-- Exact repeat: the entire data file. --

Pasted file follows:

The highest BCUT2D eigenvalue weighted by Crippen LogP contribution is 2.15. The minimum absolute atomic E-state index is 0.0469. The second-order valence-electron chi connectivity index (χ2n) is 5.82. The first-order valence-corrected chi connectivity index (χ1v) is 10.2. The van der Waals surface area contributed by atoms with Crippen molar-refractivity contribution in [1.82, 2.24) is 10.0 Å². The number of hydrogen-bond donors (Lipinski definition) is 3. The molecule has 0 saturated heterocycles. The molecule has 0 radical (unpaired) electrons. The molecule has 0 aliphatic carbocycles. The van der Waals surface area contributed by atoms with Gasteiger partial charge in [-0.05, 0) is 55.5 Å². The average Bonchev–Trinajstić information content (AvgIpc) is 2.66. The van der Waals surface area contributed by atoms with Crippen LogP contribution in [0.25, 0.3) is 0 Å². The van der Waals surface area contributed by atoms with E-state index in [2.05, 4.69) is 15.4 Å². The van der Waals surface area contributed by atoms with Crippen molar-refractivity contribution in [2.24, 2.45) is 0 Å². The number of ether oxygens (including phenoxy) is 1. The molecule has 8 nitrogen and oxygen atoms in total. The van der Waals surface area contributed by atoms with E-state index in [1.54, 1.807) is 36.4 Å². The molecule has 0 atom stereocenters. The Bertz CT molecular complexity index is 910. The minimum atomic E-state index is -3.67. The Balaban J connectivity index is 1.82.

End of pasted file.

The highest BCUT2D eigenvalue weighted by Crippen LogP contribution is 2.15. The minimum absolute atomic E-state index is 0.0469. The second-order valence-electron chi connectivity index (χ2n) is 5.82. The first-order valence-corrected chi connectivity index (χ1v) is 10.2. The van der Waals surface area contributed by atoms with Crippen molar-refractivity contribution in [1.82, 2.24) is 10.0 Å². The number of hydrogen-bond donors (Lipinski definition) is 3. The molecule has 0 saturated heterocycles. The molecule has 0 radical (unpaired) electrons. The molecule has 0 aliphatic carbocycles. The van der Waals surface area contributed by atoms with Gasteiger partial charge in [-0.05, 0) is 55.5 Å². The average Bonchev–Trinajstić information content (AvgIpc) is 2.66. The van der Waals surface area contributed by atoms with Crippen LogP contribution in [0.25, 0.3) is 0 Å². The van der Waals surface area contributed by atoms with E-state index in [2.05, 4.69) is 15.4 Å². The van der Waals surface area contributed by atoms with Crippen molar-refractivity contribution in [2.24, 2.45) is 0 Å². The number of ether oxygens (including phenoxy) is 1. The molecule has 8 nitrogen and oxygen atoms in total. The van der Waals surface area contributed by atoms with E-state index in [1.54, 1.807) is 36.4 Å². The molecule has 0 atom stereocenters. The Bertz CT molecular complexity index is 910. The minimum atomic E-state index is -3.67. The Balaban J connectivity index is 1.82.